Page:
Edited by DicatoroftheUSA

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Sorry I forgot to mention, I use Powershell mostly for Active Directory and Microsoft Exchange 2010 tasks. Many types of things I do in PowerShell such as, updating user account/Employee fields, setting up/updating AD group permissions, granting Full Mailbox Access/SendAs permissions, getting group membership information, etc.

Instead of editing ps1 files and csv files that I import, I could just throw the values into variables in an AutoIt GUI and then have it string the commands together and send over to PowerShell.

So in an AutoIt window I could have two input boxes: 1)Employee Username and 2) Employee ID. Then a button.

I put in "JSmith" into Employee Username box, then "100101" into Employee ID, and then AutoIt would send to a Powershell window the command "Set-ADUser "JSmith" -EmployeeID "100101"

That's just a basic example but you can see how it can save time from typing in PowerShell.

As to how AutoIt can do everything PowerShell can, I do not know, but I suspect it's a little more difficult to shoehorn such functions in... I searched around but didn't find anything I could understand more easily.

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There is an and it probably uses the methods under that hood as power-shell.

Thanks, I'll experiment with this in the lab.

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So in an AutoIt window I could have two input boxes: 1)Employee Username and 2) Employee ID. Then a button.

I put in "JSmith" into Employee Username box, then "100101" into Employee ID, and then AutoIt would send to a Powershell window the command "Set-ADUser "JSmith" -EmployeeID "100101"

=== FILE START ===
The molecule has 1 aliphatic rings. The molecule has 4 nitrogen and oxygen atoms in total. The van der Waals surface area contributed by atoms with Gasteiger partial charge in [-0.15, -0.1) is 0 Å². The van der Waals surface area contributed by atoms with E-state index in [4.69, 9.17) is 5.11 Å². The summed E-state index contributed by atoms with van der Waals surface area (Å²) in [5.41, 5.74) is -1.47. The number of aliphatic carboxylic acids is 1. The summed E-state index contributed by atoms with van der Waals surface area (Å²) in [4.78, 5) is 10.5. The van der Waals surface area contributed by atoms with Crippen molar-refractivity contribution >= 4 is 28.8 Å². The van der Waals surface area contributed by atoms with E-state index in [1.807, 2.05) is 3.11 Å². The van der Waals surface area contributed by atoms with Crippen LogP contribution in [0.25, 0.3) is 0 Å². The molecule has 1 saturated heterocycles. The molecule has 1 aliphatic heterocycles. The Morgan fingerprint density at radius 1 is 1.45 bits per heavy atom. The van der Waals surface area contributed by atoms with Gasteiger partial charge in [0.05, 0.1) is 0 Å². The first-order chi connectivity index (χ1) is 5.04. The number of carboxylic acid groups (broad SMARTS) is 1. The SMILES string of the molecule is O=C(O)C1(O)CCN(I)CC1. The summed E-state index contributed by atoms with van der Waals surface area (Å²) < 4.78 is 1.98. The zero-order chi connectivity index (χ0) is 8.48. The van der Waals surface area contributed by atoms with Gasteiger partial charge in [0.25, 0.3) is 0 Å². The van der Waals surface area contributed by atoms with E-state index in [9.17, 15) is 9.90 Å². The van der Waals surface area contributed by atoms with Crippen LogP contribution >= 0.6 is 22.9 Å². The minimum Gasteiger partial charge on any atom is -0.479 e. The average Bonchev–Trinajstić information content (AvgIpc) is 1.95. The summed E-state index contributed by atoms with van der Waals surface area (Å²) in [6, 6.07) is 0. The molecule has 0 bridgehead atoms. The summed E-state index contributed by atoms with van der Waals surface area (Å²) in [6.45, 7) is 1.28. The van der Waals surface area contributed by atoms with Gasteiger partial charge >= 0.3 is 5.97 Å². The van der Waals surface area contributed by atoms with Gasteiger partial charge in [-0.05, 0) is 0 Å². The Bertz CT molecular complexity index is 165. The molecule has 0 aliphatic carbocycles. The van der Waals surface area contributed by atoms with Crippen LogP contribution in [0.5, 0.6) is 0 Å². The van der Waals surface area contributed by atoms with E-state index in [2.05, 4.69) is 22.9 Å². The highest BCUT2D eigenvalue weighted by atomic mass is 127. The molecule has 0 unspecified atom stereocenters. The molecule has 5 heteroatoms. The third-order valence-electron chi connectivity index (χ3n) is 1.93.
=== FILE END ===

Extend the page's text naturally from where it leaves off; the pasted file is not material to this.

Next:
With my Active Directory UDF (for download please see my signature) this would be as easy as:
_AD_Open()
_AD_ModifyAttribute($sUsername, "<the name of the attribute to modify>", $sValue)
_AD_Close()

My UDFs and Tutorials:

Spoiler

UDFs:
Active Directory (NEW 2017-04-18 - Version 1.4.8.0) - Download - General Help & Support - Example Scripts - Wiki
OutlookEX (NEW 2017-02-27 - Version 1.3.1.0) - Download - General Help & Support - Example Scripts - Wiki
ExcelChart (2015-04-01 - Version 0.4.0.0) - Download - General Help & Support - Example Scripts
Excel - Example Scripts - Wiki
Word - Wiki
PowerPoint (2015-06-06 - Version 0.0.5.0) - Download - General Help & Support

Tutorials:
ADO - Wiki

 

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It would also be handy for Sharepoint automation [and manipulating SP from an autoit script].

William

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With my Active Directory UDF (for download please see my signature) this would be as easy as:

_AD_Open()
_AD_ModifyAttribute($sUsername, "<the name of the attribute to modify>", $sValue)
_AD_Close()

As opposed to the PowerShell command (modify attributes to add someone to my Chicago office):

Get-ADUser -Filter {Office -eq "Chicago"} | Set-ADUser -StreetAddress "8888 Chicago Lane City" -City "Chicago" -State "IL" -PostalCode "60066" -Country "US"

Personally, I use Water's AD UDF over Powershell every day, and have yet to find anything I can't accomplish with it.


√-1 2^3 ∑ π, and it was delicious!